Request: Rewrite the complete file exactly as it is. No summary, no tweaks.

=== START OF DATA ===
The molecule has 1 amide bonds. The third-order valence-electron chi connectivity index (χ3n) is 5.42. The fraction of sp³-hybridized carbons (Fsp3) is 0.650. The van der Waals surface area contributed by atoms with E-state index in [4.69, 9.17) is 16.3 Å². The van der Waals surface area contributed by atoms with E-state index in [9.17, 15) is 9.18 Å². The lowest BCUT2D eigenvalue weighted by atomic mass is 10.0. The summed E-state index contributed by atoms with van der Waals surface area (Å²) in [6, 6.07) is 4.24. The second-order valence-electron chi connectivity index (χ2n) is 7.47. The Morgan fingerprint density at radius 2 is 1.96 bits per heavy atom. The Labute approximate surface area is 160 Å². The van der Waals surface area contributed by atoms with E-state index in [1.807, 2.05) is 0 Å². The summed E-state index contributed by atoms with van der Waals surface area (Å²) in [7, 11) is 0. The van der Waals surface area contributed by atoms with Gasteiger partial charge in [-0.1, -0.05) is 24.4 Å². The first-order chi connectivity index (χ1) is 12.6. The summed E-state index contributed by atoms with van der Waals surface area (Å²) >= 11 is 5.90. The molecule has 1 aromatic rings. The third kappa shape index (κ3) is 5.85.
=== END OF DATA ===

The molecule has 1 amide bonds. The third-order valence-electron chi connectivity index (χ3n) is 5.42. The fraction of sp³-hybridized carbons (Fsp3) is 0.650. The van der Waals surface area contributed by atoms with E-state index in [4.69, 9.17) is 16.3 Å². The van der Waals surface area contributed by atoms with E-state index in [9.17, 15) is 9.18 Å². The lowest BCUT2D eigenvalue weighted by atomic mass is 10.0. The summed E-state index contributed by atoms with van der Waals surface area (Å²) in [6, 6.07) is 4.24. The second-order valence-electron chi connectivity index (χ2n) is 7.47. The Morgan fingerprint density at radius 2 is 1.96 bits per heavy atom. The Labute approximate surface area is 160 Å². The van der Waals surface area contributed by atoms with E-state index in [1.807, 2.05) is 0 Å². The summed E-state index contributed by atoms with van der Waals surface area (Å²) in [7, 11) is 0. The van der Waals surface area contributed by atoms with Gasteiger partial charge in [-0.1, -0.05) is 24.4 Å². The first-order chi connectivity index (χ1) is 12.6. The summed E-state index contributed by atoms with van der Waals surface area (Å²) >= 11 is 5.90. The molecule has 1 aromatic rings. The third kappa shape index (κ3) is 5.85.